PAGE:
“Collaborating with VisiSonics and Ramani Duraiswami will be interesting as sound and visual elements are important for complete immersion in a VR environment,” Zwicker said. “The work is an interesting extension of what I’m doing.” Read more
VisiSonics founder Ramani Duraiswami gives a talk on spatial audio and RealSpace 3D Audio at the Microsoft Faculty Research Summit this past July.
David, congratulations on being the winner of The Power of 3D Audio Contest!
When the RS3D team demos Independence Acres, everyone loves it. There is something compelling about the arcade-like gameplay and the quirky premise that keeps people entertained. It’s so much fun that our demo lines are getting backed up! I would like to ask you a few questions about Independence Acres and your experience using RS3D, but let’s start things off by giving you a chance to tell us a little bit about yourself.
“Fixing Incus” is a new VR demo by Nick LaMartina, featuring RealSpace 3D Audio. The demo provides a quick glimpse into a mysterious sci-fi themed installation where characters clad in futuristic environmental suits attempt to repair you, the robot Incus. Journey through this other-worldly compound in Virtual Reality (with an Oculus DK2 and Headphones) as you marvel at the beautiful environments and perfectly rendered 3D audio!
RealSpace: The VR industry is a new one, and is attracting creative individuals from many different industries. Please tell us a little bit about your background, and where you are coming from?
Aaron: I grew up playing in bands in Austin, Texas, drums, guitar and keyboards mostly. I was always interested in games but never thought I would be able to make them. I studied Psychology at UT Austin with hopes of becoming a neuroscientist. The rise of independent games and the availability of great tools like Unity inspired me to try my hand at game design. I threw myself fully into designing traditional monitor games, taught myself to code… Then the Rift came out and I abandoned the other monitor games I was working on and started making VR experiences.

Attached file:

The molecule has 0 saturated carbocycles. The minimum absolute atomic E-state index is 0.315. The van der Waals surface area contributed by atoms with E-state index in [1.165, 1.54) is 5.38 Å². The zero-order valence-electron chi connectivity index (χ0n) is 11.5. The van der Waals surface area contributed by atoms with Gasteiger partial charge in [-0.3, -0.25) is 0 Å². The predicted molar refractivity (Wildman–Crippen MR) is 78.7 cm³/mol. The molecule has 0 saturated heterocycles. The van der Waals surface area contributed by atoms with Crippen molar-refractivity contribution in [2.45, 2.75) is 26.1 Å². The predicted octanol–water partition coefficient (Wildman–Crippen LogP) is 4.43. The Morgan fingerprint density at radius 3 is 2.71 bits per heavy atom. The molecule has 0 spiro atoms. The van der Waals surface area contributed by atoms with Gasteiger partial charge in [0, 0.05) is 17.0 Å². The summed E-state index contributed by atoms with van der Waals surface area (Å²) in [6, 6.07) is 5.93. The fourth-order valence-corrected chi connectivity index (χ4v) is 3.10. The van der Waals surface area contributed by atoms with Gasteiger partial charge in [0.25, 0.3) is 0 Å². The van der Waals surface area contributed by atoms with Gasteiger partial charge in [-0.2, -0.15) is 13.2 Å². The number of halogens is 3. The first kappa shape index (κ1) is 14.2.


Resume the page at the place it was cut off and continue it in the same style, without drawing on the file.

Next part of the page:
RealSpace: There is a great photo of you on the Unello Design website, surrounded by art, literature and musical instruments. It seems as though you are an exceptionally creative person, and have a well-rounded approach to your process. Is there something or someone that you see as an important influence on your work or on your process?
Aaron: I’m influenced by many different artists and thinkers who take a multidisciplinary approach to their work. People like Jaron Lanier, Ben Franklin, Elon Musk, John Lasseter, and Walt Disney to name a few. For better or for worse, my own curiosity has driven me to this way of thinking. I like to know how things work, so in game design that means learning every single part of the process.
One of the upsides of knowing how to make music along with knowing how to code or make 3d models or do sound design is that if you are ever stumped by an especially hard bit of code or a melody that’s not quite right, you can always switch to one of the other tasks. More often than not, just taking a step back and thinking about something else for a while helps the solution become clear.
“I’ve always thought VR should be a tool for transcendence.” -Aaron Lemke
CES 2015 featured a substantial increase in Virtual Reality technology. Even though they showed up last year, interest in VR headsets has been renewed by the implementation of VisiSonics RealSpace 3D Audio in Oculus Rift’s Crescent Bay iteration. Check out what tech review sites around the web had to say about RealSpace 3D Audio!
-Sean Hollister, Gizmodo
-Kevin Joyce, VRfocus
-Joel Hruska, Hot Hardware
-Brian Galloway, Red Orbit
-Ben Lang, Road to VR